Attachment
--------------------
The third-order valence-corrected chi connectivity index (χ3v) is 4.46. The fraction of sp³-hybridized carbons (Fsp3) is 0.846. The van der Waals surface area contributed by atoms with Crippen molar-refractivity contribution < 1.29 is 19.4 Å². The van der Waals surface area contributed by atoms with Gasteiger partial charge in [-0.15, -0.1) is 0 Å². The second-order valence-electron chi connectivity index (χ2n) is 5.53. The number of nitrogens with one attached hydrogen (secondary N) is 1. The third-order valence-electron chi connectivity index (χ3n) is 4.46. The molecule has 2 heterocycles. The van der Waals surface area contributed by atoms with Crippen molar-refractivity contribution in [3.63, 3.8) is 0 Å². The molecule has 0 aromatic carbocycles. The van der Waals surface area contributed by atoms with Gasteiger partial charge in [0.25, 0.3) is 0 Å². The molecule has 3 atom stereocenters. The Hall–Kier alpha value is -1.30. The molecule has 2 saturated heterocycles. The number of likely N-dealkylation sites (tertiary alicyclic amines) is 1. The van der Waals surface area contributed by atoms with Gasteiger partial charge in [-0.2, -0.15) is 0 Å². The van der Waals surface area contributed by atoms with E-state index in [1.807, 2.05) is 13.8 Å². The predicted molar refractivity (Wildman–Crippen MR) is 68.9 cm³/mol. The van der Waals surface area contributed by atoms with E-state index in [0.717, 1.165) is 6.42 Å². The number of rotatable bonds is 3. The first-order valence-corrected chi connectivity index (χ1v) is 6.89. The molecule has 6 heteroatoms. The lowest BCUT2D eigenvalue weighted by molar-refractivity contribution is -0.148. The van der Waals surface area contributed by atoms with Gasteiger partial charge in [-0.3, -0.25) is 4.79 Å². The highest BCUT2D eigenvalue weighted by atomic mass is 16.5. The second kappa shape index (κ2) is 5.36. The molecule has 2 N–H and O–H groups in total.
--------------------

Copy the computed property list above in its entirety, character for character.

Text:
The third-order valence-corrected chi connectivity index (χ3v) is 4.46. The fraction of sp³-hybridized carbons (Fsp3) is 0.846. The van der Waals surface area contributed by atoms with Crippen molar-refractivity contribution < 1.29 is 19.4 Å². The van der Waals surface area contributed by atoms with Gasteiger partial charge in [-0.15, -0.1) is 0 Å². The second-order valence-electron chi connectivity index (χ2n) is 5.53. The number of nitrogens with one attached hydrogen (secondary N) is 1. The third-order valence-electron chi connectivity index (χ3n) is 4.46. The molecule has 2 heterocycles. The van der Waals surface area contributed by atoms with Crippen molar-refractivity contribution in [3.63, 3.8) is 0 Å². The molecule has 0 aromatic carbocycles. The van der Waals surface area contributed by atoms with Gasteiger partial charge in [0.25, 0.3) is 0 Å². The molecule has 3 atom stereocenters. The Hall–Kier alpha value is -1.30. The molecule has 2 saturated heterocycles. The number of likely N-dealkylation sites (tertiary alicyclic amines) is 1. The van der Waals surface area contributed by atoms with Gasteiger partial charge in [-0.2, -0.15) is 0 Å². The van der Waals surface area contributed by atoms with E-state index in [1.807, 2.05) is 13.8 Å². The predicted molar refractivity (Wildman–Crippen MR) is 68.9 cm³/mol. The van der Waals surface area contributed by atoms with E-state index in [0.717, 1.165) is 6.42 Å². The number of rotatable bonds is 3. The first-order valence-corrected chi connectivity index (χ1v) is 6.89. The molecule has 6 heteroatoms. The lowest BCUT2D eigenvalue weighted by molar-refractivity contribution is -0.148. The van der Waals surface area contributed by atoms with Gasteiger partial charge in [-0.3, -0.25) is 4.79 Å². The highest BCUT2D eigenvalue weighted by atomic mass is 16.5. The second kappa shape index (κ2) is 5.36. The molecule has 2 N–H and O–H groups in total.